Original Spin

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At the Beginning of time, the Chief of Spin came to the first woman and asked her a question. “Did God really say, ‘You must not eat from any tree in the garden’?”

A question to start a person’s mind drifting in a direction slightly off true north. A case of spin by innuendo.

The conversation then became a dense web of half-truths and downright lies, ending in a cosmic act that put spin permanently into human culture.

The first two people showed that they had learned well. The woman told God, “The serpent deceived me and I ate.” A case of spin through selective reporting.

The man said, “The woman you put here with me . . .” Spin to divert blame to others.

Slithering into Conversation

In its cleanest form “spin,” according to Webster’s, means “to evolve, express, or fabricate by processes of mind or imagination.” But by its very nature spin easily becomes dirty. When spin distorts reality to manipulate others into unreflective actions and thoughts, spin has contaminated our communication with evil.

Take, for example, a boy reading a book on the U.S. Civil War as his mom and a friend chat over tea. Suddenly the boy asks, “Who was General Sherman?”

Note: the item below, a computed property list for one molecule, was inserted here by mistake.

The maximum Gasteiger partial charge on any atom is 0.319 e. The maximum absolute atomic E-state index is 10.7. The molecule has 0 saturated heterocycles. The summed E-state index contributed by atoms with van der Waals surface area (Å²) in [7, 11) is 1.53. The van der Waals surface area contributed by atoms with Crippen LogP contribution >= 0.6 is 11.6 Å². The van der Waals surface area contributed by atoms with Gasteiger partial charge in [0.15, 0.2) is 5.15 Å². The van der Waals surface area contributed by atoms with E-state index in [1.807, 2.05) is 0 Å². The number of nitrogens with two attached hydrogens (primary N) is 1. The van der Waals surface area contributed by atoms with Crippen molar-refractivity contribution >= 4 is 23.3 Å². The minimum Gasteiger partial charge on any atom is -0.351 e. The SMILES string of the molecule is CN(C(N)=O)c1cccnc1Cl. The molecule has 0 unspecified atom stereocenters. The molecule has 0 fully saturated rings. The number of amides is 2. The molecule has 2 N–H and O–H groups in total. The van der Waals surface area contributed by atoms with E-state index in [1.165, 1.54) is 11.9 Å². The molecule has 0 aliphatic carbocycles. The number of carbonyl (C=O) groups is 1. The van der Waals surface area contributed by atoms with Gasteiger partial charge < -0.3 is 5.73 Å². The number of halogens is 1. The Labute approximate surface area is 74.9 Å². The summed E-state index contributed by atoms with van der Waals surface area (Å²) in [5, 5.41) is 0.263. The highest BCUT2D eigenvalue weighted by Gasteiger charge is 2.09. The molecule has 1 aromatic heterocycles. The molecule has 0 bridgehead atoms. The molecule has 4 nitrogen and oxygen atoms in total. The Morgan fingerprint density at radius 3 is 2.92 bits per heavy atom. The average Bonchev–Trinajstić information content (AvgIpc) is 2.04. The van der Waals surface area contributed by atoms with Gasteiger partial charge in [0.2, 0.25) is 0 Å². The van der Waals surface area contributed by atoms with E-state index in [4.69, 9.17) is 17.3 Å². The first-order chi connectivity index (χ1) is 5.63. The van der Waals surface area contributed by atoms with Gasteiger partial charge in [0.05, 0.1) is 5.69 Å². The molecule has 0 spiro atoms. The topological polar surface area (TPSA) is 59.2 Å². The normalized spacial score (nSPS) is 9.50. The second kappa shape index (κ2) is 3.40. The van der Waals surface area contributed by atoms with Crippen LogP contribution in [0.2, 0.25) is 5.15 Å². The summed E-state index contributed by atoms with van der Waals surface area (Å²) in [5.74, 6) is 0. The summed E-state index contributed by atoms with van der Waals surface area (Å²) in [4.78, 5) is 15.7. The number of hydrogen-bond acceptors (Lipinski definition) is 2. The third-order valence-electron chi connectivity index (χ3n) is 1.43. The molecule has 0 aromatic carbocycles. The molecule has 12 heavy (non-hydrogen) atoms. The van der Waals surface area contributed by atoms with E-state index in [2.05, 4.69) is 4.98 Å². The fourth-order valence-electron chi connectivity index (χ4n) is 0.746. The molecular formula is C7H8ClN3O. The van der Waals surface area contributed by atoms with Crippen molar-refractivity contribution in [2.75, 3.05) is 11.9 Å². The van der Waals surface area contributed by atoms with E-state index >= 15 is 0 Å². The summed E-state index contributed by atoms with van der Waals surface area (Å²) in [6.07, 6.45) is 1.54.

Without blinking, one woman responds, “An arsonist.”

After hearty laughter, the other says, “He burned a strip through the middle of the Southern U.S. as part of a military tactic to end Southern military power.”

The first woman, born and bred a Southerner, describes Sherman’s activities with a spin that exposes her own perspective. But the second woman, by focusing only on the military side of the event, justifies the action. That statement is another kind of spin hiding under the cloak of selective objectivity.

In similar ways we spin intended messages as we argue over deeply held convictions. Follow such spin to a school library committee meeting. Up for discussion is an objection to the inclusion of a certain author in the library’s collection. The committee needs to agree about keeping or removing the author’s books from the shelves. As the discussion winds on, two sides gradually form. One group favors removal because the books don’t clearly adhere to the library’s policy.